The pages in this section will cover some general motorcycle maintenance and rebuild tips that can come in handy for most projects.
Things like stuck bolts and seized engines can be common on older bikes that have been sitting for a long time. The tips on these pages will help you determine how to fix the issue and how to put the bike back together properly (without creating more problems for yourself).
General Trouble Shooting & Tune-Up Tips for Project Bikes
A motorcycle that’s not running properly or won’t start can be caused by a whole lot of different things. It always makes sense to start with the basics and moving on from there when trying to troubleshoot your bike. This page contains tips on how to troubleshoot and diagnose your motorcycle’s problems and get it running again.
Your motorcycle is going to die if your in the rebuilding and testing phase of your project. Knowing some ways to start a dead bike is an important thing. Find some tips here.
Once you’ve got your bike rebuilt and running, there are still some important maintenance routines you should perform periodically. Checking the right systems at the right times will keep your bike running right, will help it last longer, and will help prevent bigger problems down the road. Learn how to perform some common tune up procedures and get an idea of how often you should do it.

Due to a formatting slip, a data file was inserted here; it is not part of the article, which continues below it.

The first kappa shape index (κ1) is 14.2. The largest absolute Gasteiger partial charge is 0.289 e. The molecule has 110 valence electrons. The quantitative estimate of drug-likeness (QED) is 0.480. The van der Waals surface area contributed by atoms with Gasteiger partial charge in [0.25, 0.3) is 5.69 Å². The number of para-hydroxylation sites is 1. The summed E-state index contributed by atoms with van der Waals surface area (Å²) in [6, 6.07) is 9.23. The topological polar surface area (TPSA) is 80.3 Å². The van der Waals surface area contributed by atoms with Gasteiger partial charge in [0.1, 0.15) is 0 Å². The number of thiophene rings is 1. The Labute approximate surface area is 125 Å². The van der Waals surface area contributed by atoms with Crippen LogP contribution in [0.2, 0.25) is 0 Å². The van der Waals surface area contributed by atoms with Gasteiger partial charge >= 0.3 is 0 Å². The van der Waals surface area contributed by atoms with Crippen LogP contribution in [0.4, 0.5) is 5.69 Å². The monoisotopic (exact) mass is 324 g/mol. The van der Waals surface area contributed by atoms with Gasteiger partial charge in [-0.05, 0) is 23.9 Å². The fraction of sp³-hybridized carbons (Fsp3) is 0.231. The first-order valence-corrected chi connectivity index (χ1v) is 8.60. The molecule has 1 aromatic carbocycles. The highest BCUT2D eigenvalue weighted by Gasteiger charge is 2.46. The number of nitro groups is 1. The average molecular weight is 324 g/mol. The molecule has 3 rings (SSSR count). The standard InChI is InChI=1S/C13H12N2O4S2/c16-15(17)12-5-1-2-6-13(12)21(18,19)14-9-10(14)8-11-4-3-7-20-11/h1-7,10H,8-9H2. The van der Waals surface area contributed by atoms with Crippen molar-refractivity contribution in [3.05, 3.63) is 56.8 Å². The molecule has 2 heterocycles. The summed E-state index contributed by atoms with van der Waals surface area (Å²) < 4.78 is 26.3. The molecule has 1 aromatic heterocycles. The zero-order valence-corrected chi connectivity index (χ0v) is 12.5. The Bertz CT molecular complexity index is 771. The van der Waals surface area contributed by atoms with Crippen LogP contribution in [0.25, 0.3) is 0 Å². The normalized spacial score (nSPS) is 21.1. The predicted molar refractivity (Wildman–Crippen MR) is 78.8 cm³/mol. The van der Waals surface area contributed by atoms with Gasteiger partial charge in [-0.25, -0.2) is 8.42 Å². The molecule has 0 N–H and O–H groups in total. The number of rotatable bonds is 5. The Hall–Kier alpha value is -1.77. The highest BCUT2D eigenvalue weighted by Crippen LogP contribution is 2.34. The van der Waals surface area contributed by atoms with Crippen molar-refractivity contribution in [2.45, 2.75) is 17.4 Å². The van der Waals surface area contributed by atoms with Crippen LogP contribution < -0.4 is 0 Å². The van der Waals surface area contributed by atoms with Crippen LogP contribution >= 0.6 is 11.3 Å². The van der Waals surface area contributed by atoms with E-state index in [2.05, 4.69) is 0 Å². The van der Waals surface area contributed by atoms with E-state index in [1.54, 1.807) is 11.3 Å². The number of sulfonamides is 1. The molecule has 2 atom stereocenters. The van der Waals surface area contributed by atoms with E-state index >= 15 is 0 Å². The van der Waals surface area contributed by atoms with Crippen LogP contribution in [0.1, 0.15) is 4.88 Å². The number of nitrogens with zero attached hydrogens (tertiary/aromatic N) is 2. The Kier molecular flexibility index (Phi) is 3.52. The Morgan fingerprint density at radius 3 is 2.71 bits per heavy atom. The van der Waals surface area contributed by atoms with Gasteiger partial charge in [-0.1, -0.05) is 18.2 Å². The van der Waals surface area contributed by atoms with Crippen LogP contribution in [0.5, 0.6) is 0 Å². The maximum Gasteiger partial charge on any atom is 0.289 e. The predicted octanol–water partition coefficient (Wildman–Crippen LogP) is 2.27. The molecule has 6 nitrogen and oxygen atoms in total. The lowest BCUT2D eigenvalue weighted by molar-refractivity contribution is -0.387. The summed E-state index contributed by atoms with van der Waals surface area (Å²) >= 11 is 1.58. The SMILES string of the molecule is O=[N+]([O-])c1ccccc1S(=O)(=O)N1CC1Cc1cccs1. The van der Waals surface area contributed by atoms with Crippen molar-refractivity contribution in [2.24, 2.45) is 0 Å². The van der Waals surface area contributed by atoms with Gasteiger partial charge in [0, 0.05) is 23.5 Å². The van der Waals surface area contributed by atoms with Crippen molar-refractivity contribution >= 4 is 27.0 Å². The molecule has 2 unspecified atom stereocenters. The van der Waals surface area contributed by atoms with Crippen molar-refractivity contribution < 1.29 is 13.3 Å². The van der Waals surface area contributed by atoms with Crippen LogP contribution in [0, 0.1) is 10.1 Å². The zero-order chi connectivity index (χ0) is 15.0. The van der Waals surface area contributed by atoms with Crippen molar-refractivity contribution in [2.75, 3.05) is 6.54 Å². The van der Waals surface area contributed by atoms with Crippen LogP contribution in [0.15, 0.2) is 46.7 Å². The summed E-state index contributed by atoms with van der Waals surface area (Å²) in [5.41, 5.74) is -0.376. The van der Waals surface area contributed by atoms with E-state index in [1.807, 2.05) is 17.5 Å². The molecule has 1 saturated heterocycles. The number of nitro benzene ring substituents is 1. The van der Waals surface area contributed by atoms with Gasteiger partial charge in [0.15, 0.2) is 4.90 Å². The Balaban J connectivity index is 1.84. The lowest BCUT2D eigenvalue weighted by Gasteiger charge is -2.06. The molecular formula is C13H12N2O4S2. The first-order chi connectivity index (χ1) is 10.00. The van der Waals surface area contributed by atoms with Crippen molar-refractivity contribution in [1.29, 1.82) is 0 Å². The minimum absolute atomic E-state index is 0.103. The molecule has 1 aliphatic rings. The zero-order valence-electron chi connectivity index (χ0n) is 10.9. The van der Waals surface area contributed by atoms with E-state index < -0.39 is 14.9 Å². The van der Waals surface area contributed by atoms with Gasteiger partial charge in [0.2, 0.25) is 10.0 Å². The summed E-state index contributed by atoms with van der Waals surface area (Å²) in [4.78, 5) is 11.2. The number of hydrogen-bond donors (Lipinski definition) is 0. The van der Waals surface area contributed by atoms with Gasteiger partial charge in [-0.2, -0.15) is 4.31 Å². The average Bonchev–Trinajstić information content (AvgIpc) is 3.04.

One of the most common issues you’re going to face when rebuilding an old motorcycle is seized bolts. Overtime the bolts on your old motorcycle can expand, corrode, and their threads can seize. If you try to approach these with brute force alone, the result is often a broken or stripped bolt that you’ll need to drill out. Learn how to deal with stuck bolts properly and avoid more difficult fixes.
A seized engine probably means you got a good deal on the project bike. And fortunately, a stuck engine is not a deal breaker. Learn how to free a seized motorcycle engine and get your project back on track.
General Motorcycle Rebuild & Restoration Tips
After you’ve rebuilt your motorcycle’s engine, you’ll need to break it in properly to ensure the piston rings seat correctly and all the new parts “get to know each other.” Learn how to break in your rebuilt engine.
A motorcycle that’s not running properly even after a tune up or refresh might have a compression issue. Fortunately a compression test is easy to perform and will help you determine whether or not a full rebuild is necessary.
Most older motorcycle tend to be pretty cold blooded – meaning they require some extra care and attention when starting up cold. You’ll want to start up a cold bike properly to avoid any issues and keep it running right.
A properly calibrated torque wrench is probably one of the most important tools during your motorcycle rebuild. If you’re unfamiliar with proper torque values and sequences for rebuilding a motorcycle engine, this is the place to start.
If you’re doing a full rebuild and restoration and stripping the bike down to the frame, making sure all your motorcycle’s parts are clean can be worthwhile. Learn about some of your options for sand blasting parts here.
If you live somewhere where you can’t ride in the winter or have plans to store your motorcycle long term, you’ll want to make sure you do so properly so everything works when you’re ready to ride again.